Chicago’s Mega-Loop (which is defined as 10 square miles roughly from Cermak Road to North Avenue and from the lakefront to Ashland Avenue) is booming according to a recent article in Crain’s Chicago:
The Chicago Loop long has been one of the world’s greatest job centers, of course. For much of its history, though, downtown emptied out after office hours. And as the city aged and its population declined, the suburbs rose to become the preferred home to generations of young families and the tollways became employment corridors of their own.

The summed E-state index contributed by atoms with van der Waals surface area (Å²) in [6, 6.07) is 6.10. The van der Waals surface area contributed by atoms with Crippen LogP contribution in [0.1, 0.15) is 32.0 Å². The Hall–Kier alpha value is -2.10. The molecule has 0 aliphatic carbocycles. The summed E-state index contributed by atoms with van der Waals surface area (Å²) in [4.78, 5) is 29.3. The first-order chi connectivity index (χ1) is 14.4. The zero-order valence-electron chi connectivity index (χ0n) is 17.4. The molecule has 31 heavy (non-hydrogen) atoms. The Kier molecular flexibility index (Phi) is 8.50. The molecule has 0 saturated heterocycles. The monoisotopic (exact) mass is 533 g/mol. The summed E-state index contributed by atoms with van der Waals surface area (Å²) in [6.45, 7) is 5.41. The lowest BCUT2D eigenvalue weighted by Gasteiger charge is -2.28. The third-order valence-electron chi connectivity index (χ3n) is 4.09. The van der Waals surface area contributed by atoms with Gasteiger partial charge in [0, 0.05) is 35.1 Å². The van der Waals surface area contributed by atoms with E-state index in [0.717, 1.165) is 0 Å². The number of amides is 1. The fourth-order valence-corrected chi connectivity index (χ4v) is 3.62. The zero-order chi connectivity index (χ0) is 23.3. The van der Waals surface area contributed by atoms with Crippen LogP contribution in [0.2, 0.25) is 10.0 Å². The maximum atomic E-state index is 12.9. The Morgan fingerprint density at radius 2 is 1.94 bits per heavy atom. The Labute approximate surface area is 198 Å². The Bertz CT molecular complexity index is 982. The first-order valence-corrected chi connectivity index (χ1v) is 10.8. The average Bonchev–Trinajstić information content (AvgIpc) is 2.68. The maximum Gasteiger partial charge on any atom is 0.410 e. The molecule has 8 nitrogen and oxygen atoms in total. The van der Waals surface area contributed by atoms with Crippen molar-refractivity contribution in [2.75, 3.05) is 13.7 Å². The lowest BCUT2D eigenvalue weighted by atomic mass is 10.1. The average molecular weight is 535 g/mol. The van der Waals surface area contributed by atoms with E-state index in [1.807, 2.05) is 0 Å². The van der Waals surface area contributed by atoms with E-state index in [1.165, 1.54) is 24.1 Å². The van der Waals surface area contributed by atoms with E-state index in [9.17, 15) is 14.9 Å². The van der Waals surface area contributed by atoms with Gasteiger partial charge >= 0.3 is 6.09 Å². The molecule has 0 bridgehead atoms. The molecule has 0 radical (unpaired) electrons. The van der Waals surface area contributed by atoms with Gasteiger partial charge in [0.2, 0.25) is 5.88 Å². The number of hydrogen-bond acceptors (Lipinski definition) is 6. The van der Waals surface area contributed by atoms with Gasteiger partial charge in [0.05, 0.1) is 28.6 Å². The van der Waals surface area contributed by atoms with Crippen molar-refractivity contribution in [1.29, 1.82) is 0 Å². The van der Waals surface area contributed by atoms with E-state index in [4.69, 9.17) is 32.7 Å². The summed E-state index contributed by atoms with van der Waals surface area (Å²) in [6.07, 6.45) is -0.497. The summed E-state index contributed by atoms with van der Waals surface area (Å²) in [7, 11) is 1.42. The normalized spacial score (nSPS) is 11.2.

In recent years, those trends have reversed. After decades of watching the suburbs boom (often at the city’s expense), Chicago now is outperforming the surrounding area by almost any measure—jobs, income, retail sales and residential property values, to name a few—despite the loss of 200,000 people in the 2010 census.
The city is so hot that this expanded downtown is adding residents faster than any other urban core in America, according to U.S. Census Bureau data.
“In the year 2020, no matter how many condos are built or sold, Chicago is likely to be a nest of center-city affluence unequaled in size—or even approached—by anyplace in America,” journalist Alan Ehrenhalt writes in “The Great Inversion and the Future of the American City.”